Why would the Naltorians torture their young this way.

From a real world viewpoint, is security worth it if it robs us of experience?

The Naltorian government isn't going to let the Legion walk in and start a revolution or undermine their plans. They send the Precommandos in to remove the Legion. In a nicely rendered 4 page fight, we see these two Naltorians defeat Karate Kid and Shadow Lass in hand to hand combat. They are doing to the Legion just what Dreamy did to the assassin before.

But then Nura joins in.

She starts out by showing that she knows stuff already. She knows their fighting style (Klukor!!). She knows what will happen next week.

She also is rather coy in her approach. She isn't in a battle ready pose at all, instead she is almost in a super-model pose.

This is my favorite page of the book. She reminds these soldiers that she is the best precog there is. They can't hope to out predict her. She will bring her powers to bare, always looking further ahead than they can. She has them focusing entirely on her and what she might do ... even telling them to not ogle her ...

But this is the perfect page to showcase the way words and art complement each other in comics. We start out with a far shot of Dreamy. But as she speaks the words, telling the troopers to concentrate on her, we get a head shot of just her. No background. A circle enveloping her face. We are now listening to her, concentrating just on her.

And then she says to just look at her eyes ... and the next panel is just her eyes. Suddenly we are a character in the book! We are the trooper being almost mesmerized by Dreamy.

Which is, of course, so distracting that Karate Kid and Shady can knock them out from behind on the next page.


Dreamy realizes that the only reason to keep the young from seeing is the future is to hide them from it.

She asks Shady to knock her out and in that deep sleep she sees a horrific vision.

A war is coming. The Naltorian youths are the first to be slaughtered. There is a man in the center, unknown to her, who is the cause.

Big moments deserve big art. Kitson kills it here. This is a nightmare.

Left to his own devices, Brainy has learned that it is a signal sent to the youth via the network that is interfering. The elders thought only to spare the young the horror of knowing they were heading to war to die. They feel thisis an act of mercy.

And yet don't the young deserve to know it? And maybe they can change things?
Isn't this understanding of life better than being shielded by it in the name of 'safety'?

In this current world of helicopter pilots, trigger warnings, and one-sided news shows, this story resonated a bit. What is right?

The book ends with a conversation/confrontation between Brainy and Dreamy. He simply can't believe that these dreams show an immutable future. He has to believe that someone of the now three million Naltorians aware of this fate, will be able to change things.

Dreamy ends the conversation with a bit of surprising twist. Brainy will learn all about her powers when they marry. Is it a joke? Who knows. But it certainly shut Brainy up. Perfect.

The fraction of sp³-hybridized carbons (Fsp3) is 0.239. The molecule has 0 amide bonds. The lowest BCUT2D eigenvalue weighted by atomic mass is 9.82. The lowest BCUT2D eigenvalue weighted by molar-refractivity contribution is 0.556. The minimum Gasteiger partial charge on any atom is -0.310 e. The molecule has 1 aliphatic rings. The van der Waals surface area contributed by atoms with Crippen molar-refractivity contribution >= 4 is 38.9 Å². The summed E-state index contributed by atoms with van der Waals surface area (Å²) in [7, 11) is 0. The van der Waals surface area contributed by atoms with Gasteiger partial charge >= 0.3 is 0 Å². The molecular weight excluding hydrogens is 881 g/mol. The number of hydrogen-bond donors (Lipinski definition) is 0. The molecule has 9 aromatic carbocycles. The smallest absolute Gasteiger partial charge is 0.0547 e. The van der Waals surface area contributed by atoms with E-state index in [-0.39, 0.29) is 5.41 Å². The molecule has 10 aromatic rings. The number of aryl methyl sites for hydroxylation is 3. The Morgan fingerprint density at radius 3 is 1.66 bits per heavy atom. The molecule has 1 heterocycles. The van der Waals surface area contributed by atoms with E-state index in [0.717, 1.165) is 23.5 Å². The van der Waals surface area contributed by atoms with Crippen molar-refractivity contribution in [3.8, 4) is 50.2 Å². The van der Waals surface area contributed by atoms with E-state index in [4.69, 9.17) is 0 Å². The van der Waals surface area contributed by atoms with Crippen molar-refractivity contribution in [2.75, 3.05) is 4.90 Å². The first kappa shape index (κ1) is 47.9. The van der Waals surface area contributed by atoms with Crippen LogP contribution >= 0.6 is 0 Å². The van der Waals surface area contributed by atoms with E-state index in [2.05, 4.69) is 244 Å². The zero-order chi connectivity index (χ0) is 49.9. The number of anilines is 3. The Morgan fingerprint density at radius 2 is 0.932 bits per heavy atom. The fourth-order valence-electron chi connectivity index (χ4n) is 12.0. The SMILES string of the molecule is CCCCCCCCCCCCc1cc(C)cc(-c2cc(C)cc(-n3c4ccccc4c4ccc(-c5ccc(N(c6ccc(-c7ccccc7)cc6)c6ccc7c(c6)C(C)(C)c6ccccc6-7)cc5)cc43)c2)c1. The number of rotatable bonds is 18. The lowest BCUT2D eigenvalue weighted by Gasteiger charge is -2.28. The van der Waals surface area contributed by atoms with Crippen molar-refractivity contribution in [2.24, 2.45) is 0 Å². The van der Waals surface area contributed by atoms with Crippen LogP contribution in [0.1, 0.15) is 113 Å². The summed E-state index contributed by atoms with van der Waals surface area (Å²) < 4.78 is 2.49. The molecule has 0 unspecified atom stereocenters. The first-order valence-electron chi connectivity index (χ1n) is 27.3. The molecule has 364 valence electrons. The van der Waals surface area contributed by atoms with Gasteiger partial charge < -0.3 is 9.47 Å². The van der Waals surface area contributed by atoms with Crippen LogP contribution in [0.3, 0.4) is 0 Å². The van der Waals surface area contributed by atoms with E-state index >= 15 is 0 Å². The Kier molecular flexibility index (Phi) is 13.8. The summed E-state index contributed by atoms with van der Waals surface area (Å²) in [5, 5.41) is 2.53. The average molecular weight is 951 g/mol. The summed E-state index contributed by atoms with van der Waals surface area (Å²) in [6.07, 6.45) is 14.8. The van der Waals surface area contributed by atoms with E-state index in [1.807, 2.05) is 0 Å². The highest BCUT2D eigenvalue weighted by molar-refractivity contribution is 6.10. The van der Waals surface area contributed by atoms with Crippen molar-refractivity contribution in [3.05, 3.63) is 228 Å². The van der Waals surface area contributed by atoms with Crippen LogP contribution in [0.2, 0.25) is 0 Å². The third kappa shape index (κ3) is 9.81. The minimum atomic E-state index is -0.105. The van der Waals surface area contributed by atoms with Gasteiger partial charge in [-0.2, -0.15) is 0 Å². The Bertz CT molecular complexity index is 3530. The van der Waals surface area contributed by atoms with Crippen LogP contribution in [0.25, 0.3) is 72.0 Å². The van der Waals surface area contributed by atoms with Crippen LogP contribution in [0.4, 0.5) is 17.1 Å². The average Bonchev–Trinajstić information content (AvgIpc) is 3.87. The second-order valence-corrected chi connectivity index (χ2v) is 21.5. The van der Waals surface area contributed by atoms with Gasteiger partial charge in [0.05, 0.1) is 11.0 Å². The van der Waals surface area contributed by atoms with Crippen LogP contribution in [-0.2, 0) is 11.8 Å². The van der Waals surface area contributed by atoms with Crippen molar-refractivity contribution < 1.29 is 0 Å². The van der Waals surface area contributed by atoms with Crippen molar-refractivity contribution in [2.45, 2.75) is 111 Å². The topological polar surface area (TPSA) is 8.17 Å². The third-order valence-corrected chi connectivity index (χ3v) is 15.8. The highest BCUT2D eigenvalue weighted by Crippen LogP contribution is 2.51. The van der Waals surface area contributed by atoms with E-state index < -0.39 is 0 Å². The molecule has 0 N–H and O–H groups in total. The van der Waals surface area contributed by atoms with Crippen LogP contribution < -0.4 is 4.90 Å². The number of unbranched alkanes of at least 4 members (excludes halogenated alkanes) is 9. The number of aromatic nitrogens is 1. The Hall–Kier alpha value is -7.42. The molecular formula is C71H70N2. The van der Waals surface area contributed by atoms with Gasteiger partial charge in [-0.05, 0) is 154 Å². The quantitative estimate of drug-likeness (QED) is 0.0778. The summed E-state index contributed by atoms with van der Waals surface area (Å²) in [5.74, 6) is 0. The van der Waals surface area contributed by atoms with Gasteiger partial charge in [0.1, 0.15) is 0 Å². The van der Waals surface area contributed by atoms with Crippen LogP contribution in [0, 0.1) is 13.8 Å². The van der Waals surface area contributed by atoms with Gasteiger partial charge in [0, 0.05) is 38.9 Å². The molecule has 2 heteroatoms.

So this issue did what a second issue should do, introducing us to more of the cast and setting up the story. This war tearing apart the galaxy is going to happen. But by concentrating on Dream Girl, I thought this was a different enough sort of second issue to grab me.

Waid does walk that tight rope, giving me versions of these characters that are familiar enough to be run with but different enough to be innovative. This focus on Dream Girl showed me that as well.

Kitson sparkles throughout. I love his work and his use of inset panels, closeups and splashes, all worked perfectly.


  1. The ditziness you comment on for Dream Girl... she wasn't the only character to get that treatment. Both Phantom Girl and (later) Supergirl get it too. It's tempting to say that that's just a habit of Waid with his female characters, but in this case it can be explained by the wide range of sensory data that these characters are taking in that nobody else is: Dreamy is perceiving the future as well as the present; Phantom Girl is perceiving Bgtzl as well as Earth; Supergirl is perceiving things all the way up and down the electromagnetic spectrum, at various distances and magnifications, and all the way up and down the auditory range as well, plus more stuff that would probably never occur to us. No wonder they're distracted.

  2. I wasn't as wild about this iteration as some of the others. I do like what they did with some of the characters, and the depth, but I found the whole "Eat it, Grandpa" offputting. And they tend to lose something in every reboot.

    This one just didn't connect with me. It's hard to care about characters that may die when they will just be rebooted for the umpteenth in another 5 years.

  3. I was so upset over the loss of the Reboot Legion that it took me a while to warm up to this series. There are still some things that I could do without, but I ABSOLUTELY LOVE Waid's approach to Dream Girl. As you say, he's honoring her past as an excellent fighter (trained by Karate Kid, no less) but pushing her in new directions by having her use her precognitive powers in combat. And yet, it still feels authentic to the character that we have known and loved for decades. BRILLIANT!!!